2. Although God knoweth whatsoever may or can come to pass, upon all supposed conditions, yet hath he not decreed anything, because he foresaw it as future, or as that which would come to pass upon such conditions. (Acts 15:18; Romans 9:11, 13, 16, 18)
God knoweth whatsoever may or can come to pass, upon all supposed conditions. Looking at God’s decrees from the perspective of eternity, when he issued them, God knew all the possibilities of his decrees. The first statement is an acknowledgment that God knows the future, including what could have happened if he had determined differently. But while God had access to that knowledge in eternity, when the decrees were issued, yet, hath he not decreed anything, because he foresaw it as future. Thus given the knowledge God has of that decreed future, of all possible (or supposed) conditions, yet God did not require, need, or make use of that knowledge to make his decrees. The Confession adds: or as that which would come to pass upon such conditions. This serves to clarify that God does not depend on any future conditions. To say it differently, there is no condition or situation in the future upon which God’s decrees are contingent upon. God’s decrees are self-contained.
Arminian theology implies that God took note of future conditions—conditions which apparently exist external to, and outside of God or his decree. Based upon that foreseen condition (whatever its particulars may be), God then made his decree. But where would such a future condition or circumstance come from if not from God or his decree? According to the Arminian model, in eternity God looked down the corridors of time at conditions or situations apparently outside of God or his decree? In reality, this model indicates that God gazes down a corridor of time that is not ordered by God, but is ordered by the autonomous free-will of man. In this model, man determines God’s eternal decree because God must get permission, as it were, from man’s free-will before he determines his decrees. So then God is not issuing decrees freely or independently, but rather in subjection to and contingent upon a future created by man’s own free-will. God has to work around what man has already willed. When one applies this model to election, one must redefine ‘election’ to mean ‘self-election,’ to which God responds by basically back-dating our self-election and calling it eternal divine election. One can see that there are some real problems here.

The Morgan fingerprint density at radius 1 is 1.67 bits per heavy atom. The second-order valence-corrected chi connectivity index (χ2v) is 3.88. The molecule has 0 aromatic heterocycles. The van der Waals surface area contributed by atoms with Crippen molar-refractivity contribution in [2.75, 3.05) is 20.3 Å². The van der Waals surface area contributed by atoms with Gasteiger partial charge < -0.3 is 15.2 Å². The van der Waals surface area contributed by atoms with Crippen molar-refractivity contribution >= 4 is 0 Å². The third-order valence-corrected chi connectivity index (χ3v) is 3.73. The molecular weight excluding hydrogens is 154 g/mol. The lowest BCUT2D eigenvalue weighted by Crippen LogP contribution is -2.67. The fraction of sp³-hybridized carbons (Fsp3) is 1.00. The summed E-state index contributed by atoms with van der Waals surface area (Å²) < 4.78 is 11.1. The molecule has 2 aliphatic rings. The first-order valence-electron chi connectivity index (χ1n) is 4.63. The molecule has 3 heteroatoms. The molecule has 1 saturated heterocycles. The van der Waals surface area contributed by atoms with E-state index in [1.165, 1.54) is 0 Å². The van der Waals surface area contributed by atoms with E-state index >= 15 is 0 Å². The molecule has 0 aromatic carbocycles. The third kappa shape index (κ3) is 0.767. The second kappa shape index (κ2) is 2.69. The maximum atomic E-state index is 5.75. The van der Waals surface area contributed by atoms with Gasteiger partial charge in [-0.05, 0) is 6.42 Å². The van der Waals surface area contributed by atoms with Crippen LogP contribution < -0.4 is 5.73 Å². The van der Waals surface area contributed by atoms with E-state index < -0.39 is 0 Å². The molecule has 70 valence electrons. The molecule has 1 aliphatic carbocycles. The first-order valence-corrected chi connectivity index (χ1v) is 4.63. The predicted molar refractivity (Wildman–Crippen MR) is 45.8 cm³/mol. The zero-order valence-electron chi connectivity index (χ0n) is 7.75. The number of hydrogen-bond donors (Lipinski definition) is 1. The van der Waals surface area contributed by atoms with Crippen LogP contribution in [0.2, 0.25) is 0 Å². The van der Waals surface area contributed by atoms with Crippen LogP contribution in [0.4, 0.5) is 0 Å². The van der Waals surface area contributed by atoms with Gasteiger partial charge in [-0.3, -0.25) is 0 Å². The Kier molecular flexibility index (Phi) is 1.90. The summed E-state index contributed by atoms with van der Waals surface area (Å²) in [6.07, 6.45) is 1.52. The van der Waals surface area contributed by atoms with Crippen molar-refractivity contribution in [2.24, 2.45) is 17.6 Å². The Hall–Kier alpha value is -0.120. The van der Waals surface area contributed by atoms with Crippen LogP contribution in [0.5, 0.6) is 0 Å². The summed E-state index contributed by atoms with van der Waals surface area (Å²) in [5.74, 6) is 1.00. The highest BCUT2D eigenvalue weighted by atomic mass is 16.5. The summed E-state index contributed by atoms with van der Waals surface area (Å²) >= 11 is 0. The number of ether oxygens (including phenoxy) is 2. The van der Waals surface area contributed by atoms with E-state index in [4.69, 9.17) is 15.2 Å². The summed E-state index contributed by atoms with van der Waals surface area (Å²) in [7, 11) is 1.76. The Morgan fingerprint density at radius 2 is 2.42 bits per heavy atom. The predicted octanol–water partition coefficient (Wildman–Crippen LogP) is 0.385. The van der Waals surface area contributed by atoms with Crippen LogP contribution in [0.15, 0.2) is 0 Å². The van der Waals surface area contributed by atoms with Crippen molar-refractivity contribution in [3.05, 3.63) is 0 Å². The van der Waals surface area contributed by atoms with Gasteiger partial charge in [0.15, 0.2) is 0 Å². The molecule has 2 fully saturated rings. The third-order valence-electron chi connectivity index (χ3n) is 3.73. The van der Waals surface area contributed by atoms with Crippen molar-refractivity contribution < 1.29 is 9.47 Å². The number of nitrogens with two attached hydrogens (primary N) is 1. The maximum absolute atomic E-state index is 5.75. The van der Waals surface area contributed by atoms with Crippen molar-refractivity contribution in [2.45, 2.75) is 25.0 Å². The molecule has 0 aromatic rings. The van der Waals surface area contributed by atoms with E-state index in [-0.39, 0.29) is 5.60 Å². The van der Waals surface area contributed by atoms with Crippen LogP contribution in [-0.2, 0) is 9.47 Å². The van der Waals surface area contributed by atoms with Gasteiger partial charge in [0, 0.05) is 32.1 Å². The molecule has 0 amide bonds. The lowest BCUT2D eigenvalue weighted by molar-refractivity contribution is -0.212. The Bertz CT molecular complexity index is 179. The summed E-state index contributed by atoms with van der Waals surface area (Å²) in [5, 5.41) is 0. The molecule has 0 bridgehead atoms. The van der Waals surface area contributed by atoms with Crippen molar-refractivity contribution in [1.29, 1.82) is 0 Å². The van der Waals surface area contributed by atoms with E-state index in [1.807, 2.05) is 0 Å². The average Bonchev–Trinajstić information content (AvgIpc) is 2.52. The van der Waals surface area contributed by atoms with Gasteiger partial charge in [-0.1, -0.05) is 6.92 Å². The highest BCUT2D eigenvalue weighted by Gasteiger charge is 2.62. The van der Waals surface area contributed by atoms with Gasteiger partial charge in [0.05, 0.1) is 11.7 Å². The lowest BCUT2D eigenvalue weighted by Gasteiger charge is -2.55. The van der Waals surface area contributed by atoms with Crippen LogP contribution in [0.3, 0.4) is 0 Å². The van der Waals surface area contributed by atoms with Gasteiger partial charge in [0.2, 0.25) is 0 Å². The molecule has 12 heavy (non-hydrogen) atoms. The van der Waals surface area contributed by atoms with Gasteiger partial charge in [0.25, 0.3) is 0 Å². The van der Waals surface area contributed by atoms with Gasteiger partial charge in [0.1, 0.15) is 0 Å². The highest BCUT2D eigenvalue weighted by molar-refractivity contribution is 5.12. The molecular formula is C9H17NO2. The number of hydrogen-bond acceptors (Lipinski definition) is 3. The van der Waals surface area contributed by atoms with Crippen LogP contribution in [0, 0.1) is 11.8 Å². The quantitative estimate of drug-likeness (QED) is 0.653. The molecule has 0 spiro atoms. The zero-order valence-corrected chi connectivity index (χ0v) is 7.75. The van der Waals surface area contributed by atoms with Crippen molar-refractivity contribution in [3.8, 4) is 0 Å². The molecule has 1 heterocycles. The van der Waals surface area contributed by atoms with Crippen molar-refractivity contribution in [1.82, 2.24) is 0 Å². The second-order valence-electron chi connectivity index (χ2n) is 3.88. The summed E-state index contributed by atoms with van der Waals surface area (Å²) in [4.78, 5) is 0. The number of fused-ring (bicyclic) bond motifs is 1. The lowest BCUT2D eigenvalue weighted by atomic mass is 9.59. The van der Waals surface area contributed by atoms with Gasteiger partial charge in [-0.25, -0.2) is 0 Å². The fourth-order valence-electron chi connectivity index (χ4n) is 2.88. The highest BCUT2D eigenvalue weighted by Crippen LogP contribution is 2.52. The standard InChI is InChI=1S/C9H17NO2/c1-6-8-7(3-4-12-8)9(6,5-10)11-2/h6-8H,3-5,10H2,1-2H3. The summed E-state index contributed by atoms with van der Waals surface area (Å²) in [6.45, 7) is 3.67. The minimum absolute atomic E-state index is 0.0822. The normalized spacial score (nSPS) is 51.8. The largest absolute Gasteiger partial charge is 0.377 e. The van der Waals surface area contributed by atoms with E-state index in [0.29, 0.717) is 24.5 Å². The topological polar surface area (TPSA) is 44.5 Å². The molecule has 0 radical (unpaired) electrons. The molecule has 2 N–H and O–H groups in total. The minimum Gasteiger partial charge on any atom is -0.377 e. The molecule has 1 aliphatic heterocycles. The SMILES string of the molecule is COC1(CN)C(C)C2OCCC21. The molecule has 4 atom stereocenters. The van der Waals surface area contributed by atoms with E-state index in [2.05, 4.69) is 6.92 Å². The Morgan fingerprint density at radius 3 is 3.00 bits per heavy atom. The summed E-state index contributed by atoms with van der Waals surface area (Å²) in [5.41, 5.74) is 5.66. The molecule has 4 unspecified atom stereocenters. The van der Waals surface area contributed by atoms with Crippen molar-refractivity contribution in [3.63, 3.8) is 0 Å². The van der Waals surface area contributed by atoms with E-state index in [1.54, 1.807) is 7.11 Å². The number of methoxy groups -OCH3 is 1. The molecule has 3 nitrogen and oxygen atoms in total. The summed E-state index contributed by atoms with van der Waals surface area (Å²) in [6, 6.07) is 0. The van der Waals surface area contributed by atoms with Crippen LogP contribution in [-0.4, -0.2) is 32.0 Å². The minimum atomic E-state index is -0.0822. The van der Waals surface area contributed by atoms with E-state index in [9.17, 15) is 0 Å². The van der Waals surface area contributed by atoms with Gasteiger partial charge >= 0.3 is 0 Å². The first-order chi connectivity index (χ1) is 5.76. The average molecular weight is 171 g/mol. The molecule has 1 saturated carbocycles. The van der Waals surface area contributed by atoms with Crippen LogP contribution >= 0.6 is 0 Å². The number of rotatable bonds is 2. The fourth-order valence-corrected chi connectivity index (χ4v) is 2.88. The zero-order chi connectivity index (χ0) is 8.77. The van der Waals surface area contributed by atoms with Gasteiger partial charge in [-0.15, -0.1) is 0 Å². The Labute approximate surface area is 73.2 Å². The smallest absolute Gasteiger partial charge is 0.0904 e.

In contrast to this Arminian quagmire, the Confession indicates that there is no future without God having decreed it. Thus the only corridor of time is the one God decreed; the end comes from its beginning. Berkhof states of God’s decree: “It is unconditional or absolute. This means that it is not dependent in any of its particulars on anything that is not part and parcel of the decree itself. The various elements in the decree are indeed mutually dependent but nothing in the plan is conditioned by anything that is not in the decree. The execution of the plan may require means or be dependent on certain conditions, but then these means or conditions have also been determined in the decree.” In this way, we see that God’s decrees are not conditional upon anything, period! All the necessary elements required to perfectly execute his decree are very much part of the decree. Thus God’s decree is not dependent upon a knowledge or condition of the future to determine his decree or to carry it out; he orders that future! A.A. Hodge nicely summarizes this paragraph as follows: “This all-comprehensive purpose is not, as a whole nor in any of its conditional elements, conditional. It in no respect depends upon the foresight of events not embraced in and determined by his purpose. It is absolutely sovereign purpose depending only on “the wise and holy counsel of his will.”
Some people assume that the use of foreknew or foreknowledge in Scripture refers to God’s knowledge of the future. For example, Romans 8:29 states: “For those whom he foreknew he also predestined to be conformed to the image of his Son, in order that he might be the firstborn among many brothers” (ESV). Samuel Waldron writes: “The word in the Scriptures Foreknowledge some say shows God’s decrees are based upon foreseen events. But “Foreknowledge means foreordination. The Standard Greek Lexicon, of Bauer, Arndt and Gingrich asserts that the word “foreknowledge”, means foreordination in those passages most frequently used to prove that election is on the basis of foreseen qualifications. This Lexicon asserts that the meaning of this word in Romans 8:29 and Romans [Chapters] 9-11 is “choose beforehand” and in 1 Peter 1:2 “predestination”. It is crucial to note that in these passages it is not something about the elect which is foreknown, but they themselves who are foreknown. Here we remember that the term “know” in the Bible frequently carries with it the idea of love. Thus foreknowledge in these passages contains the idea of distinguishing love.”